Quickly Implement UITableView and UICollectionView Programmatically

And layout them using Swift’s NSLayoutConstraint

Zafar Ivaev
Jan 28, 2020 · 4 min read


The source code of the finished project is available on GitHub.

Project Setup

Now, delete the SceneDelegate.swift file and remove two UISceneSession methods inside the AppDelegate.swift :

Next, Delete the Main.storyboard file.

Now we need to open Info.plist and remove the following keys: Application Scene Manifest and Main storyboard file base name . Our final file now looks like this:

And now we are ready to start building our UI programmatically! The app will contain a UITabBarController with two tabs: Table and Collection.


Ignore the compiler warnings for now.


Currently, the compiler is complaining that there are no such classes as TableViewController and CollectionViewController. Therefore, we are going to create them now.


Now implement the actual UITableView:

We write tableFooterView = UIView() to hide separators under the tableView. The translatesAutoresizingMaskIntoConstraints = false command makes sure that our future programmatically created constraints do not conflict with autogenerated ones. In fact, using this command, we tell our tableView to NOT automatically generate constraints based on its frame.

We implement the constraints as follows:

overrideUserInterfaceStyle = .light tells the system to use the light mode on iOS 13.

Inside NSLayoutConstraint.activate we list all tableView’s constraints. The first, widthAnchor constraint means that we want to have the width of tableView equal to the width of the main view . The second constraint performs a similar task but with a height property.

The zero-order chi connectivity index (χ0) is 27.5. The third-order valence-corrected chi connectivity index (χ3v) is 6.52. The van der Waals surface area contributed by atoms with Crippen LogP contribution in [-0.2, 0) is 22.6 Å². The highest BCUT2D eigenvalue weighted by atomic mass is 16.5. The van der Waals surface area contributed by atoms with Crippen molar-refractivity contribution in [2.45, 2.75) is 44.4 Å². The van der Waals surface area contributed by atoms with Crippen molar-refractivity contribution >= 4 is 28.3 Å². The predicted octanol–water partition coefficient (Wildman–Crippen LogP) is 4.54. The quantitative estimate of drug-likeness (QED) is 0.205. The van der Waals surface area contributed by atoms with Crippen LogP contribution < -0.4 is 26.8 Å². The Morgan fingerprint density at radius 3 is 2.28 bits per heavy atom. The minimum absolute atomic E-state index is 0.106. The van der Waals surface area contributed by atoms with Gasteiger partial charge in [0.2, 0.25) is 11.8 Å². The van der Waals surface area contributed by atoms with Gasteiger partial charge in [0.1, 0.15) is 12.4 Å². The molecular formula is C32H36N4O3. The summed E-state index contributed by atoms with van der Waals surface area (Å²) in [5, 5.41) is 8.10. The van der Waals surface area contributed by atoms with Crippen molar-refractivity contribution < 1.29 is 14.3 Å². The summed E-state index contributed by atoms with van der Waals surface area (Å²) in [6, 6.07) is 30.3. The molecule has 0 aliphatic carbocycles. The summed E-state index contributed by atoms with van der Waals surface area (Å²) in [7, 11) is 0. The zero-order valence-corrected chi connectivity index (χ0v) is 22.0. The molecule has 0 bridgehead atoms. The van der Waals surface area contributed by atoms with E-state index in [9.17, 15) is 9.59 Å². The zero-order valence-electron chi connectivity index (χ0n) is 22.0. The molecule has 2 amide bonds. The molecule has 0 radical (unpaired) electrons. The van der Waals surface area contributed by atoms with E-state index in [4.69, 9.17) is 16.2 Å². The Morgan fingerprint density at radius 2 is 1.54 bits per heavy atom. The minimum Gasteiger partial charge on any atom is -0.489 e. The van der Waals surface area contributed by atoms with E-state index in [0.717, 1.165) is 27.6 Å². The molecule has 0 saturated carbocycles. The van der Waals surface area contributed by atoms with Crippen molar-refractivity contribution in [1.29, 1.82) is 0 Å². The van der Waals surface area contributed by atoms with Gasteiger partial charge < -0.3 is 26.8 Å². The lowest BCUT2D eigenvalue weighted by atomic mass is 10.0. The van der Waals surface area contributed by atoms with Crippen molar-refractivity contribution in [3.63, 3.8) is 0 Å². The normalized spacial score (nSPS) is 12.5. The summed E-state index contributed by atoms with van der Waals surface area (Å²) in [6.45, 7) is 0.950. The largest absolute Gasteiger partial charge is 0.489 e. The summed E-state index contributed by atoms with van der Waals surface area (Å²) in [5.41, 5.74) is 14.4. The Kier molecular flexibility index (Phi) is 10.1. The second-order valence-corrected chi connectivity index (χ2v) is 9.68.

Don’t forget to call our newly setupUI() method inside the viewDidLoad():

Now we will create our custom UITableViewCell that we will reuse in the tableView


The centerXAnchor constraint centers the titleLabel horizontally inside the contentView . The centerYAnchor constraint performs a vertical centering.

Let’s use our cell inside the tableView!


Now the compiler will complain that there are no UITableViewDataSource methods implemented in our view controller:

The implementation is simple: we tell the tableView to have the number of rows equal to the count of the titles array property (in our case 8), have only one section, and display a title to the according UITableViewCell.

With UITableView being successfully implemented, we are ready to create the UICollectionView in a similar way!



Let’s take a closer look at how we setup constraints:

Here, we layout UI as follows:

  1. Add the roundBackgroundView to the contentView.
  2. Add the titleLabel to the roundBackgroundView
  3. Position the roundBackgroundView with 5 points offset from each side: top, bottom, left, and right.
  4. Horizontally and vertically center the titleLabel inside the roundBackgroundView

Finally, if we build and run our app we will see our tableView and collectionView displayed exactly as we wanted:

We are done!

If you are curious about how to implement a UITableView and UICollectionView in a faster way using RxSwift and RxDataSources, feel free to check out my another example-based piece:

Thank you very much for reading!

Clean Software

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